Enzymes are essential for life, as they cause chemical reactions to occur more rapidly, which as you will learn, allows rapid transfer of energy.  Some enzymes can also be regulated.  In other words, they can be made to be more (by activators) or less effective (inhibitors), depending on the presence of specific metabolites produced from other chemical reactions that reflect the energy demand of a cell.  Thus, depending on the enzyme they can have binding sites for substrate(s), product(s), activators and inhibitors.  The enzyme to the left is a rather simple enzyme - carbonic anhydrase - the enzyme that speeds the reaction involving the transfer of bicarbonate (main proton buffer of blood) and a proton (H+) to water and carbon dioxide (CO2).  This reaction is also readily reversible under the right conditions (concentrations) of substrates and products.  Of course, in the reverse direction, what was a product is now a substrate, and vice-versa.  The green and blue dots reflect these substrate and product binding sites. As enzymes are proteins, the amino acid sequences can form different secondary and tertiary structures, and these are denoted in the illustration by the the different line configurations.  The simple line reflects amino acids in a primary (amino acid to amino acid) peptide bond sequence.  The other line structures represent more complex configurations, where the charge nature of certain side changes of difference amino acids interact with each and force a deviation in structural alignment.  It is the charge structure of proteins, and enzymes are a great example, that allow the protein to interact with its cellular or extracellular environment in a unique way.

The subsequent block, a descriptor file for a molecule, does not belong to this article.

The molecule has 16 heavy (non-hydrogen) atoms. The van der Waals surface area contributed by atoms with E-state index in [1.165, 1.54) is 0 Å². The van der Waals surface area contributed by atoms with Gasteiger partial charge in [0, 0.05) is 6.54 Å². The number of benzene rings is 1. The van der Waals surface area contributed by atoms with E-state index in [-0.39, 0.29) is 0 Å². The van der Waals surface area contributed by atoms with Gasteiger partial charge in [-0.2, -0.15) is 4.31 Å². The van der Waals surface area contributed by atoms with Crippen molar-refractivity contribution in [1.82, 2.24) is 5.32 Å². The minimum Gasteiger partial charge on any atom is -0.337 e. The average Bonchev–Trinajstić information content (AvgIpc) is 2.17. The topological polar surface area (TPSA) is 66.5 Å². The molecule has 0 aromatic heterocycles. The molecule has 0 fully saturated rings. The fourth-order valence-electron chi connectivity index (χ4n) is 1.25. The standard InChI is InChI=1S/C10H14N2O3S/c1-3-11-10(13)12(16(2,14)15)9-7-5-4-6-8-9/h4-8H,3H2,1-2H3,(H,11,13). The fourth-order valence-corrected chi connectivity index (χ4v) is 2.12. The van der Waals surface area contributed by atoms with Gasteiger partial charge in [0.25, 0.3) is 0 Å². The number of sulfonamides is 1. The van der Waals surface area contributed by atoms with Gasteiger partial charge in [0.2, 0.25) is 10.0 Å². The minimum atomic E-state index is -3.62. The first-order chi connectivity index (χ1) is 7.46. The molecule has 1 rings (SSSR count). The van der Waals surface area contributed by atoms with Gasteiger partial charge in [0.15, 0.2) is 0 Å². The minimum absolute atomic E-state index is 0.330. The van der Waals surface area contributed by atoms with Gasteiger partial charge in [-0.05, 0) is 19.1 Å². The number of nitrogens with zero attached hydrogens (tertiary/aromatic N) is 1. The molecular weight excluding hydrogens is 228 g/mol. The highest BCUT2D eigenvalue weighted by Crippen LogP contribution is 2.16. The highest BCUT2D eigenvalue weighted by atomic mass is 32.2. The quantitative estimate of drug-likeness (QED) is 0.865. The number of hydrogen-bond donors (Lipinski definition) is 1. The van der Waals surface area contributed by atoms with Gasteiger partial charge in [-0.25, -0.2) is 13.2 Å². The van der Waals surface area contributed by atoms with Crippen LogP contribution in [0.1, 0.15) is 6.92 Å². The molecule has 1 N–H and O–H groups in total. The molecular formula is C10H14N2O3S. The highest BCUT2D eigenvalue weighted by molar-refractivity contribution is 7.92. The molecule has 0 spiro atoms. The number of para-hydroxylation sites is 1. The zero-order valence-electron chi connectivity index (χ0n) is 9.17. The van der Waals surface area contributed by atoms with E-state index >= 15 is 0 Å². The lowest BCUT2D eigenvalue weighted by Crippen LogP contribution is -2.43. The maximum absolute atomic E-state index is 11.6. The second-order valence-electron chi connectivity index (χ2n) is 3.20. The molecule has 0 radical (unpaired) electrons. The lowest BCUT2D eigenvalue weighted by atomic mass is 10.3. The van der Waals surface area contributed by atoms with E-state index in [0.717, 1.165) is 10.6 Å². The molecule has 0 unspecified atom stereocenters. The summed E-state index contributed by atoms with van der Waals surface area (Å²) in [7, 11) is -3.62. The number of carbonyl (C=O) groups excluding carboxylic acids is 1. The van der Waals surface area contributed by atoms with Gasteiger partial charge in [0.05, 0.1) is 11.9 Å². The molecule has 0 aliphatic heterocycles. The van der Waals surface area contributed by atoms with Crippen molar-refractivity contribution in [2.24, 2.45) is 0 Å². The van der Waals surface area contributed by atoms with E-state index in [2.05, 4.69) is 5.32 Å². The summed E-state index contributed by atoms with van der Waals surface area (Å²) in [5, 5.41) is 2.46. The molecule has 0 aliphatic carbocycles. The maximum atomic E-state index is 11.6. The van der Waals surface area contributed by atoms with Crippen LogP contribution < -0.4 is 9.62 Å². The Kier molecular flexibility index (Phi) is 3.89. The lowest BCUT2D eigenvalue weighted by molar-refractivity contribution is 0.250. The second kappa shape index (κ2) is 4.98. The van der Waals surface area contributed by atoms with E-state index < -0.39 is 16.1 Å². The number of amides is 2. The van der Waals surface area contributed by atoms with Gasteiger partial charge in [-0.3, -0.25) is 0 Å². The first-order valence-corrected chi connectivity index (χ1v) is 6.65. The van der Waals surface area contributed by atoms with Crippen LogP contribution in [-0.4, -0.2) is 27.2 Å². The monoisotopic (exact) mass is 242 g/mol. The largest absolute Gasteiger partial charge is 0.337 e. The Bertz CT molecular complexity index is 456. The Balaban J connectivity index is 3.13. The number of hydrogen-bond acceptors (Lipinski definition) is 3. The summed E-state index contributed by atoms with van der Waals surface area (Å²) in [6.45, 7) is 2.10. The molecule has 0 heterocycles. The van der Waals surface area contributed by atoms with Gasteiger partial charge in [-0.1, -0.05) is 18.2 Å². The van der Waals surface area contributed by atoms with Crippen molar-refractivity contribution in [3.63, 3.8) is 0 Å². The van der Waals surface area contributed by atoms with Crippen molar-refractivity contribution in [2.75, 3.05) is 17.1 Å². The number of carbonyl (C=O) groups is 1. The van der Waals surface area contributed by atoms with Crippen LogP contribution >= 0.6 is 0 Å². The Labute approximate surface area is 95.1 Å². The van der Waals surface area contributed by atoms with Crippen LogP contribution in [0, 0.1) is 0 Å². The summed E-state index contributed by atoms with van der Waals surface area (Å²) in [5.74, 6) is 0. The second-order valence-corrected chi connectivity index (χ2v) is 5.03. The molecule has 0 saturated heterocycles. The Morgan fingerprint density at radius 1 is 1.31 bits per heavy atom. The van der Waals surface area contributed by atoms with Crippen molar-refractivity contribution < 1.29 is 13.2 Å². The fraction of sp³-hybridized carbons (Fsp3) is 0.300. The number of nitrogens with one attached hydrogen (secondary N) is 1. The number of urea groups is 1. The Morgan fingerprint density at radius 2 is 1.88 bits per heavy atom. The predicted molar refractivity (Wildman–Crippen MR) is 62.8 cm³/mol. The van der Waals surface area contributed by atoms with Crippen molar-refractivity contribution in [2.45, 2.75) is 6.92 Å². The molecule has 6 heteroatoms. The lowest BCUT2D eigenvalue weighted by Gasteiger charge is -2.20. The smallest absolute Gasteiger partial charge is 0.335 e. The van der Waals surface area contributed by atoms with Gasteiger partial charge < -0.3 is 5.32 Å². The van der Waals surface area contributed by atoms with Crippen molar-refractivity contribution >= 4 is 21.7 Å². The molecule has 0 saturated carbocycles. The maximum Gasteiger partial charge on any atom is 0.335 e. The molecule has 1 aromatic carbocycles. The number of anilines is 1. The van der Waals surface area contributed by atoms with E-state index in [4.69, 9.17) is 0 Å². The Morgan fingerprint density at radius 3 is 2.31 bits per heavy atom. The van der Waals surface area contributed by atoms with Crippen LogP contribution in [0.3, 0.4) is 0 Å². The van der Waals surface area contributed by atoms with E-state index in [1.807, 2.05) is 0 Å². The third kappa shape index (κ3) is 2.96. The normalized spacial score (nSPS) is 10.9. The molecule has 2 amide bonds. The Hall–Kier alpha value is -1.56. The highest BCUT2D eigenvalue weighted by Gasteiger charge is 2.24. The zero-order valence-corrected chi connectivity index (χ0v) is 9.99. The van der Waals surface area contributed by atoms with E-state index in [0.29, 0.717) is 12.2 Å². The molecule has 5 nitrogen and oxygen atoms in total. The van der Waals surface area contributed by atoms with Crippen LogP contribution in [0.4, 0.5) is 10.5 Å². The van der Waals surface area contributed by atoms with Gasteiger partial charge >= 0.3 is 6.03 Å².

Recommended sequence of topics:

Enzyme catalysis

Types of enzymes

Enzyme nomenclature